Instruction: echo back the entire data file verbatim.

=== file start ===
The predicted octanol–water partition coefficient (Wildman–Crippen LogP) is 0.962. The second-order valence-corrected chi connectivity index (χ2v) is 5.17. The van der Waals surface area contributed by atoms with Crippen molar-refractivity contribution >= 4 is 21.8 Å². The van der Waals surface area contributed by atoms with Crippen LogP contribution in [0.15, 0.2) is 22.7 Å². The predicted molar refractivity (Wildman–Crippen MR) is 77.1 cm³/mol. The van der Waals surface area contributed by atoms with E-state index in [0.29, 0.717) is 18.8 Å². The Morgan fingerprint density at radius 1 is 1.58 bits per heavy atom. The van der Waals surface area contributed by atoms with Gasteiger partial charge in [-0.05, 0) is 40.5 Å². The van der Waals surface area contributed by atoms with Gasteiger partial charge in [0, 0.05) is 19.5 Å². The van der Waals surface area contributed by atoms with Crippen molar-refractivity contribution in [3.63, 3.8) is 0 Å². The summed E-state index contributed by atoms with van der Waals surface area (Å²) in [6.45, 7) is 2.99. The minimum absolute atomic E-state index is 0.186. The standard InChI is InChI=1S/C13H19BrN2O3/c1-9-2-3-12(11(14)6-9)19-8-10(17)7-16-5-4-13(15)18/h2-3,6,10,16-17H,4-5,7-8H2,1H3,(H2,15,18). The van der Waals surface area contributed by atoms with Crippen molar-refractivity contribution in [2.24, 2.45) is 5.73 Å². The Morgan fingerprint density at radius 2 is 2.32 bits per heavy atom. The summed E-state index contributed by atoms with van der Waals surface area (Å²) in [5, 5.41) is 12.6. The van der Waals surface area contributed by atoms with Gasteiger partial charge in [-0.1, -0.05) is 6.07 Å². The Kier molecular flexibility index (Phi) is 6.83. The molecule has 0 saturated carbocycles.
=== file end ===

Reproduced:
The predicted octanol–water partition coefficient (Wildman–Crippen LogP) is 0.962. The second-order valence-corrected chi connectivity index (χ2v) is 5.17. The van der Waals surface area contributed by atoms with Crippen molar-refractivity contribution >= 4 is 21.8 Å². The van der Waals surface area contributed by atoms with Crippen LogP contribution in [0.15, 0.2) is 22.7 Å². The predicted molar refractivity (Wildman–Crippen MR) is 77.1 cm³/mol. The van der Waals surface area contributed by atoms with E-state index in [0.29, 0.717) is 18.8 Å². The Morgan fingerprint density at radius 1 is 1.58 bits per heavy atom. The van der Waals surface area contributed by atoms with Gasteiger partial charge in [-0.05, 0) is 40.5 Å². The van der Waals surface area contributed by atoms with Gasteiger partial charge in [0, 0.05) is 19.5 Å². The van der Waals surface area contributed by atoms with Crippen molar-refractivity contribution in [3.63, 3.8) is 0 Å². The summed E-state index contributed by atoms with van der Waals surface area (Å²) in [6.45, 7) is 2.99. The minimum absolute atomic E-state index is 0.186. The standard InChI is InChI=1S/C13H19BrN2O3/c1-9-2-3-12(11(14)6-9)19-8-10(17)7-16-5-4-13(15)18/h2-3,6,10,16-17H,4-5,7-8H2,1H3,(H2,15,18). The van der Waals surface area contributed by atoms with Crippen molar-refractivity contribution in [2.24, 2.45) is 5.73 Å². The Morgan fingerprint density at radius 2 is 2.32 bits per heavy atom. The summed E-state index contributed by atoms with van der Waals surface area (Å²) in [5, 5.41) is 12.6. The van der Waals surface area contributed by atoms with Gasteiger partial charge in [-0.1, -0.05) is 6.07 Å². The Kier molecular flexibility index (Phi) is 6.83. The molecule has 0 saturated carbocycles.